CASTRIES AND BEYOND
By Shaun Hutchinson
Saturday - Sunday, September 13-14, 2008.
In the competitive world of Caribbean tourism, size is not everything and whilst St Lucia is a welterweight - at a compact 620 square kilometres, compared to it’s bigger neighbours - it punches well above its weight.
Cuba has salsa and radical chic; Trinidad and Tobago carnival and steel band; Jamaica reggae and Bob Marley. Simply Beautiful St Lucia has all year round festivals. Standouts are the internationally renowned Jazz in May; June and July’s six-week Carnival season, October’s Food and Rum Festival and December’s up and coming Kalalu World Music Festival.
One of the Windward Island chain of the Lesser Antilles, St Lucia sits north of Trinidad and Tobago and neighbours the French overseas department of Martinique, with which it shares a distinctly French influenced Kweyol culture and language. In fact, October is Creole Heritage Month and culminates with International Creole Day or Jounen Kweyol, a worldwide celebration by all countries that speak the Creole language.
With average temperatures in the mid-80s, St Lucia is blessed with a variety of terrain. While the south of capital Castries is volcanic, mountainous and fertile, the north and the east coasts have less rugged scenery. Of course tourism is the main revenue earner, and with beaches, water sports, nature trails and adventure activities there is plenty to do and see for beach bums, families and thrill-seekers throughout the year.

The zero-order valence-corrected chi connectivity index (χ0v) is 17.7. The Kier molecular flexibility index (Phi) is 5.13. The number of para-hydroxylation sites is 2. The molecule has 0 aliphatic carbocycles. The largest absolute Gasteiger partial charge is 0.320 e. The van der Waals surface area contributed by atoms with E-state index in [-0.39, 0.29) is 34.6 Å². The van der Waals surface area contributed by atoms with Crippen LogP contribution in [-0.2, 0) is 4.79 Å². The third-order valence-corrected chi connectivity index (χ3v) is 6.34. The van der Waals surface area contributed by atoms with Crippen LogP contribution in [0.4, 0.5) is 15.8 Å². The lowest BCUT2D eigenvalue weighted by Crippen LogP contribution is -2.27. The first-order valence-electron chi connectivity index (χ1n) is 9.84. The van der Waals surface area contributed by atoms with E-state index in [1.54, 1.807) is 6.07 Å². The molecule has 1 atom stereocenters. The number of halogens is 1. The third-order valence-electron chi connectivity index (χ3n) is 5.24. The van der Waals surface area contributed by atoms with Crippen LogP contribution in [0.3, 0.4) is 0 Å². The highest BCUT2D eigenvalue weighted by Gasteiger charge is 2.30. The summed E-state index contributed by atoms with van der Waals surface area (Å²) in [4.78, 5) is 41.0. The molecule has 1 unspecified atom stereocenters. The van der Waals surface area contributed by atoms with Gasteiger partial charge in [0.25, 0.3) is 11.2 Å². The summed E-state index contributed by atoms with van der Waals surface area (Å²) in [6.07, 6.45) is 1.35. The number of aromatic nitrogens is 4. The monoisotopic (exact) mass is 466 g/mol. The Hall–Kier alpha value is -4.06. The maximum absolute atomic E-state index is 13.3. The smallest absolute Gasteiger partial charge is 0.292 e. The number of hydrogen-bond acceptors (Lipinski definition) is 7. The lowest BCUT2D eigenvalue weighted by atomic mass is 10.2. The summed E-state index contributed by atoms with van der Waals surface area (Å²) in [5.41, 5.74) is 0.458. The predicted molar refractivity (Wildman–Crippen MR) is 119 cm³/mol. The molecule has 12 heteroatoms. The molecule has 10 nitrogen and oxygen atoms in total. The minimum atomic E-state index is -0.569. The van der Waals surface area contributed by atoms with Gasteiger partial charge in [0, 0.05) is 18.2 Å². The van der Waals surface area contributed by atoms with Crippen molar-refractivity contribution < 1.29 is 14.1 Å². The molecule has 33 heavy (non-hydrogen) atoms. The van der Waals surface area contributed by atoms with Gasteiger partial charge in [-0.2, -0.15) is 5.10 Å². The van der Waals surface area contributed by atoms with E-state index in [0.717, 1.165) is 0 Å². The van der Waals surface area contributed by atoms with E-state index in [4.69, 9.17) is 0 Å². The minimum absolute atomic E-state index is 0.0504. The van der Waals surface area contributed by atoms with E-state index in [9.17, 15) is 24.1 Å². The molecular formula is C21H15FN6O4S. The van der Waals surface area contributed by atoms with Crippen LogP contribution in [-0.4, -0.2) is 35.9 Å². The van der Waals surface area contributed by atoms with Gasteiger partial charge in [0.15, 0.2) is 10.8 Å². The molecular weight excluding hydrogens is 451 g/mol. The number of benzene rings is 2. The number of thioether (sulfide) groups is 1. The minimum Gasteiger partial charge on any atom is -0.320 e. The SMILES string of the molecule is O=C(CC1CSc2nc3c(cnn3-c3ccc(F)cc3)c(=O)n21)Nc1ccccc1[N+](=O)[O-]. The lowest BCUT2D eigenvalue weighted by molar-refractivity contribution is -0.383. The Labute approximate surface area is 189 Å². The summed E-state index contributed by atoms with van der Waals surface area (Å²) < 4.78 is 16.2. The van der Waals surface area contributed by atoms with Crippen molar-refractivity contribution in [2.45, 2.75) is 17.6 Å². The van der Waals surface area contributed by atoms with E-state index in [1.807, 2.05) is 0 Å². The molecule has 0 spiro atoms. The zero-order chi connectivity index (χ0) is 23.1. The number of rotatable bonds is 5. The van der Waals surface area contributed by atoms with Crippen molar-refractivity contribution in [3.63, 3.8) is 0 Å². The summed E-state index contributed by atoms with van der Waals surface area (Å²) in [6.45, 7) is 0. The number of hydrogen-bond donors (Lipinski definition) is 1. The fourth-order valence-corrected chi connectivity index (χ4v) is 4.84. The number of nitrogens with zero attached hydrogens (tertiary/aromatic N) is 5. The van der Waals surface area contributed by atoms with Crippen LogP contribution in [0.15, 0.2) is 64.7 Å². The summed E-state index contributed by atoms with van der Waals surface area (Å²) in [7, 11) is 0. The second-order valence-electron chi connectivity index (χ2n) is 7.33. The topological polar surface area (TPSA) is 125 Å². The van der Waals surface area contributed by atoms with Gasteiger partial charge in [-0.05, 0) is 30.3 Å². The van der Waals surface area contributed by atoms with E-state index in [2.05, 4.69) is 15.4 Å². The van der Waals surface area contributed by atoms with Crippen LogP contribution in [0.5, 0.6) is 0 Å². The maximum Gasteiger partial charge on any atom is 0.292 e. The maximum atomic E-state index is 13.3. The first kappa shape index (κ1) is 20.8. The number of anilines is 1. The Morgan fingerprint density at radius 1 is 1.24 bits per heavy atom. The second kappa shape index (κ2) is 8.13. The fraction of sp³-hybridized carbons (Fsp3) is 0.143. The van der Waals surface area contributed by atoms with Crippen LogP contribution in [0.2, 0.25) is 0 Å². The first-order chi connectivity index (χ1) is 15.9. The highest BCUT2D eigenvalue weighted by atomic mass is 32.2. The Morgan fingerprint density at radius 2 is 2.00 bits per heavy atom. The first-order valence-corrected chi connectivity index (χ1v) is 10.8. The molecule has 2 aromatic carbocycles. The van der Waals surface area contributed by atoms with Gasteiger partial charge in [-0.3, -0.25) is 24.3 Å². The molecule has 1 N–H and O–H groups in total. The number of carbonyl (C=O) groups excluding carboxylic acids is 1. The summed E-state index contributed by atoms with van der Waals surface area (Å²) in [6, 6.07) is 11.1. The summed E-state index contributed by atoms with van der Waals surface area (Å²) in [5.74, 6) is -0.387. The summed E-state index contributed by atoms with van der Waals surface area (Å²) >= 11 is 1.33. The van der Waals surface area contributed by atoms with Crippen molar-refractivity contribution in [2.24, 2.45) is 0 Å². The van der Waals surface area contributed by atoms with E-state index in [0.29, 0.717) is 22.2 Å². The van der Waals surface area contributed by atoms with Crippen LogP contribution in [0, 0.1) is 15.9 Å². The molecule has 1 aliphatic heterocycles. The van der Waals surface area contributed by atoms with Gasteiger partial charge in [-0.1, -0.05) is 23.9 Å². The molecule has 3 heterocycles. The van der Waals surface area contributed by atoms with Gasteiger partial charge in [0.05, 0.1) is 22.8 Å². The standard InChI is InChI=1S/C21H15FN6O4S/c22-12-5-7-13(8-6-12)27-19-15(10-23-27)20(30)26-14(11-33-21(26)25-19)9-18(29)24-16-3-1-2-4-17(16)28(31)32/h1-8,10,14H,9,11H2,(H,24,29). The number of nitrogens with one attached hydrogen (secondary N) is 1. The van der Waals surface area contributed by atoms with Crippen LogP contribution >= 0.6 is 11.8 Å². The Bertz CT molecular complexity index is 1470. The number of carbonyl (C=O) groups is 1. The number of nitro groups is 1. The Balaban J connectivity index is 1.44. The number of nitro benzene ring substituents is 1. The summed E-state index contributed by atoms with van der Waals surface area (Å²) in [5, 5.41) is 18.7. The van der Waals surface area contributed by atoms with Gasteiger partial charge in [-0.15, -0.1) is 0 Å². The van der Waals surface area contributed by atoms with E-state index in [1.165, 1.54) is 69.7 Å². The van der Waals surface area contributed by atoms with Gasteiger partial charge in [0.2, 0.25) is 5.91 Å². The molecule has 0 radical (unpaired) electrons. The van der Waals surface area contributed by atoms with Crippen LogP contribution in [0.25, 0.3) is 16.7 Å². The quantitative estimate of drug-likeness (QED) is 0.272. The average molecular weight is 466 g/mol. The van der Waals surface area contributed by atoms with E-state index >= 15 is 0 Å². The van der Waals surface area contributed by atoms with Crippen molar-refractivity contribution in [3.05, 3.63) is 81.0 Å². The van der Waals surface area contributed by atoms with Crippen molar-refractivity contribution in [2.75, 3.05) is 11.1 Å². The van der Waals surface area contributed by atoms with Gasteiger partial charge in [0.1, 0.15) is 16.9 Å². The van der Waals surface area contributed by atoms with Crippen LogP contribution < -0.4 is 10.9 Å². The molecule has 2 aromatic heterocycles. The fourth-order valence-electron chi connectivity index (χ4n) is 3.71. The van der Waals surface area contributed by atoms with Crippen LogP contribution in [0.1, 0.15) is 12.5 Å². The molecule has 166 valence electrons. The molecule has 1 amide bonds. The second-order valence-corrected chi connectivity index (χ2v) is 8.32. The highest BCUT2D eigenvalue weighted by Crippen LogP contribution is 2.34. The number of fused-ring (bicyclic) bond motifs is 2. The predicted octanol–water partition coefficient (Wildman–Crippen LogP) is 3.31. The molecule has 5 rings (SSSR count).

About half of the island's 170 000 inhabitants live in the hot and bustling capital Castries, which sits in a sheltered bay on the northwest coast. It’s easy to get around this city of old and modern architecture. And you can't miss the street vendors, hawkers, limers, school kids and diverse characters in this relaxed town.
Derek Walcott Square is a cool oasis – a monument to the acclaimed writer and Nobel Laureate, and to another laureate, Arthur Lewis.
Central Market is the place to get tasty local food - St Lucia’s national dish is green fig salad - green bananas, with saltfish, spring onions, peppers and mayonnaise, fried bakes, fish, chicken, dhall (a fried bake made with chick-peas cooked with either tuna or saltfish), and fresh water coconuts or local guava, mango, lemon, tamarind or passion fruit juices.
Castries and the country itself is no problem as most places are within walking distance; rental cars or bikes are cheap; or get a maxi taxi to travel Lucian’s style.